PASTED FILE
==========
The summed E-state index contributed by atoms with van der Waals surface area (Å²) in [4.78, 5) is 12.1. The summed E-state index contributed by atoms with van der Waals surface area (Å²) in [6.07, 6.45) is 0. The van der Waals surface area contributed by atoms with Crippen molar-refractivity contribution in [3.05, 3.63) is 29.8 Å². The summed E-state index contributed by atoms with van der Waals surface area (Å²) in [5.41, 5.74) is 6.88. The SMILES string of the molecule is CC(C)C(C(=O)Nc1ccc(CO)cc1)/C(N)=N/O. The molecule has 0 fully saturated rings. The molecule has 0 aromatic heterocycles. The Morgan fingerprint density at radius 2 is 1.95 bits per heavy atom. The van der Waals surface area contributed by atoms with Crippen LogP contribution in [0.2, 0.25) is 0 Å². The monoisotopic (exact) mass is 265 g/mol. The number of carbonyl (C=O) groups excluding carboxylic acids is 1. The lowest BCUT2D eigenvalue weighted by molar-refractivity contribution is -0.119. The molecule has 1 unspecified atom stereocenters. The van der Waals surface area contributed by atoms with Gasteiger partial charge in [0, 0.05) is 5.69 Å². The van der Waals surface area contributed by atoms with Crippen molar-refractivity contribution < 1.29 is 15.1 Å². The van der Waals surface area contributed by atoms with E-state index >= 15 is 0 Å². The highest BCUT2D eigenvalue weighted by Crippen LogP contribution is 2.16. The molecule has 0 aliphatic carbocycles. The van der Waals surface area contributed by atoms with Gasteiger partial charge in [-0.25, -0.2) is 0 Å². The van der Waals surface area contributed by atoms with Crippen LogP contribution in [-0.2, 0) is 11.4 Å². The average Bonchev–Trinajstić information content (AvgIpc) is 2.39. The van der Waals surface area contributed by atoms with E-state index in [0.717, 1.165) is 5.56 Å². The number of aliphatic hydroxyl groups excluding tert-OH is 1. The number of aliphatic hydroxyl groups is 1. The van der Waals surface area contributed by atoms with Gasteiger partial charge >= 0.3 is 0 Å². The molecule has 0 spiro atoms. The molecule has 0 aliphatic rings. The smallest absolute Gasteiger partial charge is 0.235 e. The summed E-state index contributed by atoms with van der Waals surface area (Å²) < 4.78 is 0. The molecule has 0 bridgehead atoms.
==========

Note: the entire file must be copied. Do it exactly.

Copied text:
The summed E-state index contributed by atoms with van der Waals surface area (Å²) in [4.78, 5) is 12.1. The summed E-state index contributed by atoms with van der Waals surface area (Å²) in [6.07, 6.45) is 0. The van der Waals surface area contributed by atoms with Crippen molar-refractivity contribution in [3.05, 3.63) is 29.8 Å². The summed E-state index contributed by atoms with van der Waals surface area (Å²) in [5.41, 5.74) is 6.88. The SMILES string of the molecule is CC(C)C(C(=O)Nc1ccc(CO)cc1)/C(N)=N/O. The molecule has 0 fully saturated rings. The molecule has 0 aromatic heterocycles. The Morgan fingerprint density at radius 2 is 1.95 bits per heavy atom. The van der Waals surface area contributed by atoms with Crippen LogP contribution in [0.2, 0.25) is 0 Å². The monoisotopic (exact) mass is 265 g/mol. The number of carbonyl (C=O) groups excluding carboxylic acids is 1. The lowest BCUT2D eigenvalue weighted by molar-refractivity contribution is -0.119. The molecule has 1 unspecified atom stereocenters. The van der Waals surface area contributed by atoms with Gasteiger partial charge in [0, 0.05) is 5.69 Å². The van der Waals surface area contributed by atoms with Crippen molar-refractivity contribution < 1.29 is 15.1 Å². The van der Waals surface area contributed by atoms with E-state index >= 15 is 0 Å². The highest BCUT2D eigenvalue weighted by Crippen LogP contribution is 2.16. The molecule has 0 aliphatic carbocycles. The van der Waals surface area contributed by atoms with Gasteiger partial charge in [-0.25, -0.2) is 0 Å². The van der Waals surface area contributed by atoms with Crippen LogP contribution in [-0.2, 0) is 11.4 Å². The average Bonchev–Trinajstić information content (AvgIpc) is 2.39. The van der Waals surface area contributed by atoms with E-state index in [0.717, 1.165) is 5.56 Å². The number of aliphatic hydroxyl groups excluding tert-OH is 1. The number of aliphatic hydroxyl groups is 1. The van der Waals surface area contributed by atoms with Gasteiger partial charge >= 0.3 is 0 Å². The molecule has 0 spiro atoms. The molecule has 0 aliphatic rings. The smallest absolute Gasteiger partial charge is 0.235 e. The summed E-state index contributed by atoms with van der Waals surface area (Å²) < 4.78 is 0. The molecule has 0 bridgehead atoms.